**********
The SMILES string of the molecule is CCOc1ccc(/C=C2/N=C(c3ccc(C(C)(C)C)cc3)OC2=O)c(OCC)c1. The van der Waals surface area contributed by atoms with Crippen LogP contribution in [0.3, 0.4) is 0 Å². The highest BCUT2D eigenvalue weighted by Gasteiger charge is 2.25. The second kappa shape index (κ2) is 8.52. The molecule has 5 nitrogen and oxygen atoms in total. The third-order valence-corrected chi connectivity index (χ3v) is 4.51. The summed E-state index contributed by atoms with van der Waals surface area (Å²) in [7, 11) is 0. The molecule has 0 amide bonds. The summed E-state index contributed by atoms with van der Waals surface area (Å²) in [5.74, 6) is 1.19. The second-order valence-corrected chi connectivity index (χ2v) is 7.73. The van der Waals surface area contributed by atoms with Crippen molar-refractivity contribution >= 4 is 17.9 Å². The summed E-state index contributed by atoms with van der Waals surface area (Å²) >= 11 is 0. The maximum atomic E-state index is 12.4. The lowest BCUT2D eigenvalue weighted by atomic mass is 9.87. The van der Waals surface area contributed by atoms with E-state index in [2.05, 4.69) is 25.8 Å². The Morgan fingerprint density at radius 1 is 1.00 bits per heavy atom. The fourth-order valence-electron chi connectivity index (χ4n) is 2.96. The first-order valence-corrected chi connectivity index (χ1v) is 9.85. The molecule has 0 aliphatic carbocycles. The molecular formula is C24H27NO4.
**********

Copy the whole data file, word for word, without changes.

The SMILES string of the molecule is CCOc1ccc(/C=C2/N=C(c3ccc(C(C)(C)C)cc3)OC2=O)c(OCC)c1. The van der Waals surface area contributed by atoms with Crippen LogP contribution in [0.3, 0.4) is 0 Å². The highest BCUT2D eigenvalue weighted by Gasteiger charge is 2.25. The second kappa shape index (κ2) is 8.52. The molecule has 5 nitrogen and oxygen atoms in total. The third-order valence-corrected chi connectivity index (χ3v) is 4.51. The summed E-state index contributed by atoms with van der Waals surface area (Å²) in [7, 11) is 0. The molecule has 0 amide bonds. The summed E-state index contributed by atoms with van der Waals surface area (Å²) in [5.74, 6) is 1.19. The second-order valence-corrected chi connectivity index (χ2v) is 7.73. The van der Waals surface area contributed by atoms with Crippen molar-refractivity contribution >= 4 is 17.9 Å². The summed E-state index contributed by atoms with van der Waals surface area (Å²) >= 11 is 0. The maximum atomic E-state index is 12.4. The lowest BCUT2D eigenvalue weighted by atomic mass is 9.87. The van der Waals surface area contributed by atoms with E-state index in [2.05, 4.69) is 25.8 Å². The Morgan fingerprint density at radius 1 is 1.00 bits per heavy atom. The fourth-order valence-electron chi connectivity index (χ4n) is 2.96. The first-order valence-corrected chi connectivity index (χ1v) is 9.85. The molecule has 0 aliphatic carbocycles. The molecular formula is C24H27NO4.